Scientists have invented a special soap that could help clean-up oil spills.
The soap responds to magnets so the materials the soap dissolves are attracted all together and can then be removed quickly using a magnetic field.
Experts now hope to develop the soap so it can be used on a larger scale to gather up oil that has spilled into the ocean.
Scientists say the soap is still at the laboratory stages but they're now looking at how to make it better.
How does soap work?
The long molecules that make up soap attach themselves to oily, grimy surfaces.
The ends of these molecules behave differently - with one end attracted to water and the other repelled by it.
Because of this the soap molecules gather up into droplets with all the "water-loving" ends facing outwards - separating the grime from the water.
The history of soap
We cannot say for sure who first made soap but it's certainly been around for a long time.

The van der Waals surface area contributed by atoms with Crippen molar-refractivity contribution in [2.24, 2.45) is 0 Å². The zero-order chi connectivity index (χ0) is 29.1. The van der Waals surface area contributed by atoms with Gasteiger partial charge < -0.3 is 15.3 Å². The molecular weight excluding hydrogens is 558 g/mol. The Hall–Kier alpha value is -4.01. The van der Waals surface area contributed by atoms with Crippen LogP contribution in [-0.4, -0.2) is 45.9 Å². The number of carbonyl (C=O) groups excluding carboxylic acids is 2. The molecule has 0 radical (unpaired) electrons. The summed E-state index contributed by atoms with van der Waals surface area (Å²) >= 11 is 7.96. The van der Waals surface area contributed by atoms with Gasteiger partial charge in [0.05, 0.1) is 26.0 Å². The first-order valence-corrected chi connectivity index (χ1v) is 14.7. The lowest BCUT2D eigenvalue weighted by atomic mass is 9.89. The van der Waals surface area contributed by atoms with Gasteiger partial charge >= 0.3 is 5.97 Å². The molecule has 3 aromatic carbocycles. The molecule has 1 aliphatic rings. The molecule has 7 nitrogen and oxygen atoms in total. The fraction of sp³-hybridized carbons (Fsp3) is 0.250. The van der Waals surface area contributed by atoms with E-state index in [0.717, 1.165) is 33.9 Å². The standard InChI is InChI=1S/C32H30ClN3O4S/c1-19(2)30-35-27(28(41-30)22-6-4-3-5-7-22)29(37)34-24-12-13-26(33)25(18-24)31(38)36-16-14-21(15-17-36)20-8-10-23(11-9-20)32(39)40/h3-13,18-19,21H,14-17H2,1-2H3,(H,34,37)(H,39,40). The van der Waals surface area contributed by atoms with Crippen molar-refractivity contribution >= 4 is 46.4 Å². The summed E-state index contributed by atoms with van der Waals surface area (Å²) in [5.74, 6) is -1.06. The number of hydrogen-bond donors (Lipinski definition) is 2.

The Pharaohs used soap nearly 3,000 years ago by mixing greasy animal fat and wood ash together, this mixture would then eventually go hard and form a block.
That may have sounded disgusting but it's nothing compared to what the Romans did. They added wee to the mixture because it releases ammonia, which is a very good cleaning agent.
After the Romans, soap making came to an end for hundreds of years.
But that changed after plants were found to contain a chemical called saponin that could be used to make soap.
Over 100 different types of plants contain the chemical that when mixed with water creates a foam that lifts off dirt and grease.
In North America, native people used the root of the Yucca plant and In India, a shrub called the soap nut bush was used.
This technique became very popular and by 1200 AD, soap was being made in Bristol and 200 years later in Spain with olive oil.
This process developed over the years and although some companies now use man-made chemicals others still use natural ingredients from plants.
Soap is now produced in both solid and liquid form and comes in a variety of shapes, colors and smells.